Thinking I was being too obvious, particularly having just told Twitter I was in Russell Square, I tweeted a photo of the base of a pillar as a clue to my next location.
I hadn’t intended this to be a stop on my trip as I’ve been before but, having had lunch by the fountain in Russell Square Gardens, I couldn’t resist a few minutes inside the British Museum.
I made my way to the Enlightenment Gallery. I enjoy this room, which usually seems calm (relative to the bustling Egyptian galleries opposite) and is full of interesting small pieces including scientific instruments. I hadn’t realised but I had just missed the “eye–opener gallery tour” (Free; Daily, 12.30; for 30–40 minutes).
Having seen the King’s Library in the British Library earlier that morning, I was interested to read that this room was the previous location of the same library. Apparently its donation caused a building programme to expand the British Museum and this room was built in 1827 specifically to house the new library.
After the King’s Library was moved to the British Library in 1997, a restoration of the gallery in 2000-3 “revived the original room to its previous glory of the 1820s”:
Repairs to the oak and mahogany floor and classical architectural features have refreshed the space. Hundreds of square metres of plaster were cleaned to restore the yellow and gold ornamentation and the re-gilded balcony.
Two hundred kilometres of wiring (twice round the M25 motorway) enabled a subtle lighting system to be installed, which aims to complement the newly-restored colour scheme.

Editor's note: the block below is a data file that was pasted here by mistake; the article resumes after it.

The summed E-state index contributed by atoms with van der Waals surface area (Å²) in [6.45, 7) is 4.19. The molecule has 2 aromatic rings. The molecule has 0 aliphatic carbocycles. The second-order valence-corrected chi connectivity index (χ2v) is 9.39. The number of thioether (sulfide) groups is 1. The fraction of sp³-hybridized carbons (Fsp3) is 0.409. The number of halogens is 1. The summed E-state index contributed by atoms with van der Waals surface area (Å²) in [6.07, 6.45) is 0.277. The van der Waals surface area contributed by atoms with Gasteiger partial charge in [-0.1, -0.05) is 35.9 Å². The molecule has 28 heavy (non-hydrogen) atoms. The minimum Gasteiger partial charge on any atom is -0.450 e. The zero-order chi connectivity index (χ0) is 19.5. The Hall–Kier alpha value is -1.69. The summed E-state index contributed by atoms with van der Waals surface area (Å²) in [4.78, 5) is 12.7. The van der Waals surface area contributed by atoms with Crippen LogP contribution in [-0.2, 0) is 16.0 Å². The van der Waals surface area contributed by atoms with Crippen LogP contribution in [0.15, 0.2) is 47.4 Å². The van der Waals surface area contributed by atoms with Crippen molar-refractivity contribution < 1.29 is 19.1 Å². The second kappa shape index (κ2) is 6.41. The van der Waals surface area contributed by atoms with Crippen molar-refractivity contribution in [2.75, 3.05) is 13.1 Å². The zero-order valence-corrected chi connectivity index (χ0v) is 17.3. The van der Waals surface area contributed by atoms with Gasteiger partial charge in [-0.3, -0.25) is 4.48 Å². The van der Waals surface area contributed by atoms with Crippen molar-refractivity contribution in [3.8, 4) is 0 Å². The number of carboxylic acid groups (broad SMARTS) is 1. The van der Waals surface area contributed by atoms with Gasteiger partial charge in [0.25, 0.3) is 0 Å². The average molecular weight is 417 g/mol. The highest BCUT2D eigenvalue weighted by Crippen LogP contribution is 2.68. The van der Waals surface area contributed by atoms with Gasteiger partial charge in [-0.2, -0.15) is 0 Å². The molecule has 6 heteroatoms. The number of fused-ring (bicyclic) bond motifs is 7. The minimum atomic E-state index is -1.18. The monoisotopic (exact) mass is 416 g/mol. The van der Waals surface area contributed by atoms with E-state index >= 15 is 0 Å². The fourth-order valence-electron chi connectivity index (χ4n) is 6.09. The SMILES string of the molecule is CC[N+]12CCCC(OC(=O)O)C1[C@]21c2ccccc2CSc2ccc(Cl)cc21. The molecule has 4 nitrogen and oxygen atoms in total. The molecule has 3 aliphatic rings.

The result was that two centuries of use and London grime were washed away and a major permanent exhibition, using thousands of objects from the Museum collection to show how people understood their world in the Age of Enlightenment, was created.
To my surprise, no one had yet guessed my location! I tweeted a second clue, a row of postcards of the Rosetta Stone on sale in the museum shop, and Courtney Williams was quick to guess my location. Showing considerable wisdom, she tweeted:
I’d ask if I won a prize, but it was enough of a prize to take part
I said that was fortunate!
On my way out of the museum I popped my head around the corner to the Rosetta Stone.
The story of this stone is fairly famous and often, in my experience, mentioned in talks on cryptography.
After the stone was rediscovered in 1799 by Napoleon’s soldiers near the town of el-Rashid (Rosetta). The stone passed to British hands in the Treaty of Alexandria (1801), being exhibited in the British Museum since 1802 (apart from briefly moving to a safe location during wartime). The Enlightenment Gallery houses a replica of the stone positioned as originally displayed.
The stone carries a decree, crucially:
inscribed on the stone three times, in hieroglyphic (suitable for a priestly decree), demotic (the native script used for daily purposes), and Greek (the language of the administration).
The repetition of the same text in three languages was important to modern understanding of hieroglyphs, and through them our understanding of ancient Egyptian culture.
Thomas Young, an English physicist, was the first to show that some of the hieroglyphs on the Rosetta Stone wrote the sounds of a royal name, that of Ptolemy. The French scholar Jean-François Champollion then realized that hieroglyphs recorded the sound of the Egyptian language.
After my short but enjoyable visit to the museum, I moved on to my next location, which I will save for a later post.